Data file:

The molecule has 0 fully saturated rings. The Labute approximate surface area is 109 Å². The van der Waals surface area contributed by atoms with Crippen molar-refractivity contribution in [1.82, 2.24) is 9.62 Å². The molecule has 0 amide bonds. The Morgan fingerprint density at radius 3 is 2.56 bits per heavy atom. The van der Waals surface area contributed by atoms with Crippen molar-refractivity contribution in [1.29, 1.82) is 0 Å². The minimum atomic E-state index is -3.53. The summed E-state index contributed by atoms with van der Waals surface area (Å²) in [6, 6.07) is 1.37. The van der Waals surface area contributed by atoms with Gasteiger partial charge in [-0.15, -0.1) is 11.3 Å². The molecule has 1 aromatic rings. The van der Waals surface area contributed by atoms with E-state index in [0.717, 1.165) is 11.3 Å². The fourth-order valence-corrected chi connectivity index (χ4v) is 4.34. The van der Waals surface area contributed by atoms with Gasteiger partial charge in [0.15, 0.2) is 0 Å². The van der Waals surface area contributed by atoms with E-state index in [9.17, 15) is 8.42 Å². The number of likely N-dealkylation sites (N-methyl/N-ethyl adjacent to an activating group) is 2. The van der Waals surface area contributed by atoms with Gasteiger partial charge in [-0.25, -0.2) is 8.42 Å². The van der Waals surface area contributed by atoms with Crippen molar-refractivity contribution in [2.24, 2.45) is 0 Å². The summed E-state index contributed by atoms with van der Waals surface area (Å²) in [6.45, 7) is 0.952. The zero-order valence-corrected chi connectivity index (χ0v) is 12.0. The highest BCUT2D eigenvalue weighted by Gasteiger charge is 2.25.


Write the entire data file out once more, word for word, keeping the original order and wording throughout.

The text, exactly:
The molecule has 0 fully saturated rings. The Labute approximate surface area is 109 Å². The van der Waals surface area contributed by atoms with Crippen molar-refractivity contribution in [1.82, 2.24) is 9.62 Å². The molecule has 0 amide bonds. The Morgan fingerprint density at radius 3 is 2.56 bits per heavy atom. The van der Waals surface area contributed by atoms with Crippen molar-refractivity contribution in [1.29, 1.82) is 0 Å². The minimum atomic E-state index is -3.53. The summed E-state index contributed by atoms with van der Waals surface area (Å²) in [6, 6.07) is 1.37. The van der Waals surface area contributed by atoms with Gasteiger partial charge in [-0.15, -0.1) is 11.3 Å². The molecule has 1 aromatic rings. The van der Waals surface area contributed by atoms with E-state index in [0.717, 1.165) is 11.3 Å². The fourth-order valence-corrected chi connectivity index (χ4v) is 4.34. The van der Waals surface area contributed by atoms with Gasteiger partial charge in [0.15, 0.2) is 0 Å². The van der Waals surface area contributed by atoms with E-state index in [9.17, 15) is 8.42 Å². The number of likely N-dealkylation sites (N-methyl/N-ethyl adjacent to an activating group) is 2. The van der Waals surface area contributed by atoms with Gasteiger partial charge in [-0.25, -0.2) is 8.42 Å². The van der Waals surface area contributed by atoms with Crippen molar-refractivity contribution in [2.24, 2.45) is 0 Å². The summed E-state index contributed by atoms with van der Waals surface area (Å²) in [6.45, 7) is 0.952. The zero-order valence-corrected chi connectivity index (χ0v) is 12.0. The highest BCUT2D eigenvalue weighted by Gasteiger charge is 2.25.